On the 9th of January at the age of 93 T Llew, as he was universally known in Welsh chess circles, has passed away peacefully at his home in Pontgarreg near the coast of Ceredigion. This is a time of great sadness for all those privileged enough to have been acquainted with T Llew and our sympathies go out to his family, including his sons Iolo, Wales’ most frequent Olympiad team member, and Emyr, founder with his son Owen of the internet (and now over the board) chess club, gwyddbwyll.com.
T Llew was one of the small group of Welsh Chess Union members and officials who instigated and fought for the secession of the WCU from the British Chess Federation (as it then was) in 1970 and our successful application to join the World Chess Federation (FIDE) as an independent member. As well as folding several posts in the WCU, T Llew founded and edited Y Ddraig which grew from the Dyfed Chess Association newsletter into the magazine of Welsh chess in the seventies. He managed the 1974 Men’s Olympiad team in Nice which achieved our best-ever result and also the Women’s team in the 1976 Olympiad in Israel. He was at the time of his death, and had been for many years, Vice-President of the WCU.
T Llew was heavily involved in Dyfed chess from the sixties onwards, in founding and running the Dyfed Chess Association, its league, Cardigan Chess Club and the highly successful Dyfed Open Congress, until recently held annually at the Cliff Hotel, Gwbert, just outside Cardigan. At his death he was Life President of the Dyfed Chess Association. Over the board T Llew was a keen and competitive player well into his eighties but achieved his best results at postal chess, representing Welsh international teams with distinction.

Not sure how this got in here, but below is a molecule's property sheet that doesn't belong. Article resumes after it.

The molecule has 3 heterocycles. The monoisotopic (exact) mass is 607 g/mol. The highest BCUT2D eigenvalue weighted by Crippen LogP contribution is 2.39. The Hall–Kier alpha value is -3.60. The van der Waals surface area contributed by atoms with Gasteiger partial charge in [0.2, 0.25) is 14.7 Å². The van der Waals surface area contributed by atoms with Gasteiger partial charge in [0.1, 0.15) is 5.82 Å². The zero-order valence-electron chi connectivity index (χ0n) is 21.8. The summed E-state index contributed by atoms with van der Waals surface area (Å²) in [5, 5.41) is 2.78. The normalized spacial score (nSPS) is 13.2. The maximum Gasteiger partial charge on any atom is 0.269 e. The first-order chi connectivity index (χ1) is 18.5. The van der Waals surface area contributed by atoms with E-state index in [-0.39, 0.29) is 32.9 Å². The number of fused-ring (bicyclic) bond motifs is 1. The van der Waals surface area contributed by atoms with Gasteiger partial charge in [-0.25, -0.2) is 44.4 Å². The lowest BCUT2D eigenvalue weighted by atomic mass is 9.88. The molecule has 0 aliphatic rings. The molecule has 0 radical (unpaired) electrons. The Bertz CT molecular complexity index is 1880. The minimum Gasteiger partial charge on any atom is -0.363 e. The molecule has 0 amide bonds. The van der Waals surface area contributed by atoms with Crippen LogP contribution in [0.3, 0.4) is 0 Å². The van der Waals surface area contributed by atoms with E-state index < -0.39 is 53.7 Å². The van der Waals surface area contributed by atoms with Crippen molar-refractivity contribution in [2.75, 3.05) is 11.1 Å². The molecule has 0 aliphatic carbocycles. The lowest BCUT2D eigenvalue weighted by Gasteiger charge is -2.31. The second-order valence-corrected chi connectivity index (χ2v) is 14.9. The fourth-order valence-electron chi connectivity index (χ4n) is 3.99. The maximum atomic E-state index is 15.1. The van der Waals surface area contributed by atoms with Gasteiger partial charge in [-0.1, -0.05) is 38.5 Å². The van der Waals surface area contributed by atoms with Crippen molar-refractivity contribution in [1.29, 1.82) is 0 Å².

His great investment of time and energy in Welsh chess was the more remarkable because it was always a sideline for him. He was a teacher and headmaster by profession but also a towering and iconic figure in Welsh literature, as an author and poet. He won the chair at the National Eisteddfod for strict metre poetry in successive years in the fifties, in one of which he did the double, taking the crown for free-metre verse. He was a prolific author of short stories and novels of all descriptions, including some which have been adapted for television on S4C, and an autobiography. But he will probably be best remembered as the Welsh language’s master of children’s stories, which have captivated many generations of readers. Altogether he had nearly eighty publications to his credit, including the only book on chess in Welsh, A chwaraei di wyddbwyll? an introduction to the game written jointly with Iolo.
T. Llew was always self-effacing about his massive literary accomplishments and few among his many chess acquaintances would have been aware of them. But all will certainly remember with affection and admiration his friendship, wit and commitment to Welsh chess.
Amryddawn ei ymroddiad.